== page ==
Our big project together was to build a huge mansion, in which we lived in a household of all children, with no adults around.  it was not, however, an anarchist heaven: i was the ruler, polly the second-in-command, and marie the third.  all the kids who lived there were fuzzier even than marie, but they were very happy with our rule.

as polly and marie faded away, i had, briefly, an identical twin, and we understood each other much better than our parents or brothers did.  we both looked like a 1950s movie star in a bathing suit, never mind that we were under 10 and that i had buck teeth. i think the image came from a coloring book; my nameless twin had a distinct cartoon-lady look.  i don't recall any adventures or projects we shared; she just spent all her time understanding me.

Strangely, i don't recall any imaginary freinds in my high-school years--which is odd, because with one exception i didn't have any freinds at school, which was a ghastly catholic institution that certainly called for any escape mechanism possible.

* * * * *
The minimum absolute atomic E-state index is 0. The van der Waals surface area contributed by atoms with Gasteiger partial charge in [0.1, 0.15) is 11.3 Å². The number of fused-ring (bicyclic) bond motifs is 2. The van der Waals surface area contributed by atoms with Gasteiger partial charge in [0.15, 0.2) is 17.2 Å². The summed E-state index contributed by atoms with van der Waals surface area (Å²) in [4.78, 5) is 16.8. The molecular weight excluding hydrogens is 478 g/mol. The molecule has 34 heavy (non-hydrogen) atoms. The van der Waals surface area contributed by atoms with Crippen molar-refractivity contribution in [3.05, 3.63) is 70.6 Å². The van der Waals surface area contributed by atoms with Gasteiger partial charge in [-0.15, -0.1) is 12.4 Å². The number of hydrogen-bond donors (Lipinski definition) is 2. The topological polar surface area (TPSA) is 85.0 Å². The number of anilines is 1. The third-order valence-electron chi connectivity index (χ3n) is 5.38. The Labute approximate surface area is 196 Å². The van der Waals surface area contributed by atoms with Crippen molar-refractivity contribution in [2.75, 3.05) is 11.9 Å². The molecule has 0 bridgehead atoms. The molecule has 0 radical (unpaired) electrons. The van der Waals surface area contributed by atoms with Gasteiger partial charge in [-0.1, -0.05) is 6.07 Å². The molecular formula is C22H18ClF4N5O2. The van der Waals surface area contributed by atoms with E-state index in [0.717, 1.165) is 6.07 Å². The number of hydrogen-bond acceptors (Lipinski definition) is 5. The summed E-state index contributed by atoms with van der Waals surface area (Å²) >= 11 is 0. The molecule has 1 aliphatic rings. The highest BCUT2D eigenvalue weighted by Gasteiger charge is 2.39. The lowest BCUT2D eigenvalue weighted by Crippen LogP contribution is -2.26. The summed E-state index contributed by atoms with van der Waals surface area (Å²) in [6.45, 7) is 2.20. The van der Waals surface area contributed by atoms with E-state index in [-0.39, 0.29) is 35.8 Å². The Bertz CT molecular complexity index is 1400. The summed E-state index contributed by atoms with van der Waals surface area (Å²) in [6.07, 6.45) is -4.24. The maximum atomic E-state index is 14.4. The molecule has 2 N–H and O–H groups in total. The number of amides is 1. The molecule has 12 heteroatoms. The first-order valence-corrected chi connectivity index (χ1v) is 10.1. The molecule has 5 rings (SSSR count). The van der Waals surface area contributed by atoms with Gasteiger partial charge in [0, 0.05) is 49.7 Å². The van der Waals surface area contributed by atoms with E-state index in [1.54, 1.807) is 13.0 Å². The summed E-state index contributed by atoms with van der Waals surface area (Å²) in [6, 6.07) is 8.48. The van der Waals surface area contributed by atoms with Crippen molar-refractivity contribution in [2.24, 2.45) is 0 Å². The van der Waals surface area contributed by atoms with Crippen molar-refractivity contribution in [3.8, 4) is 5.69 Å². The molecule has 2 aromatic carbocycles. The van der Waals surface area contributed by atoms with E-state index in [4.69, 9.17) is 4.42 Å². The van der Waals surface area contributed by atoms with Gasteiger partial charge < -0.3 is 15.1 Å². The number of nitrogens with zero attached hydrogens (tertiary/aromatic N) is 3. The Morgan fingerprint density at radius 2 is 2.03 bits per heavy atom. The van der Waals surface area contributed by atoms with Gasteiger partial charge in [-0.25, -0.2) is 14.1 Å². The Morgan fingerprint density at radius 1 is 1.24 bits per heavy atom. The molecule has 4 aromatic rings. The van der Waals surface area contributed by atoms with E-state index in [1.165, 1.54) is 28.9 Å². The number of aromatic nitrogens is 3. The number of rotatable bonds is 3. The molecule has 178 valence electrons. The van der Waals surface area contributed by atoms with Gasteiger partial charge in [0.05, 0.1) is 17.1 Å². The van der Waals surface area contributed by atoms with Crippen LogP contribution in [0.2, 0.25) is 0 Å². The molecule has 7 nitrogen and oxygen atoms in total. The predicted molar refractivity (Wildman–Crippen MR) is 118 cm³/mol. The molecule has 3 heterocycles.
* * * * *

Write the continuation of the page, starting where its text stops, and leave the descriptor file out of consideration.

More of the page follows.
by college, i had become politicized through the civil rights movement, at which time my pretend world didn't include made-up people.  i never followed the freedom riders south, and it's probable that i pictured myself going to someplace like mississippi, where i taught all the illiterate negroes how to read and fought off  men like bull connor.   if i did have such fantasies, they faded in the events surrounding  the real-life civil right heroes, like the 3 young men murdered during 'mississippi summer.' the fact that one of them had gone to my school and i had seem him around made imagining his fate far too grim, and imagining myself in their position but surviving would have been far too trivializing.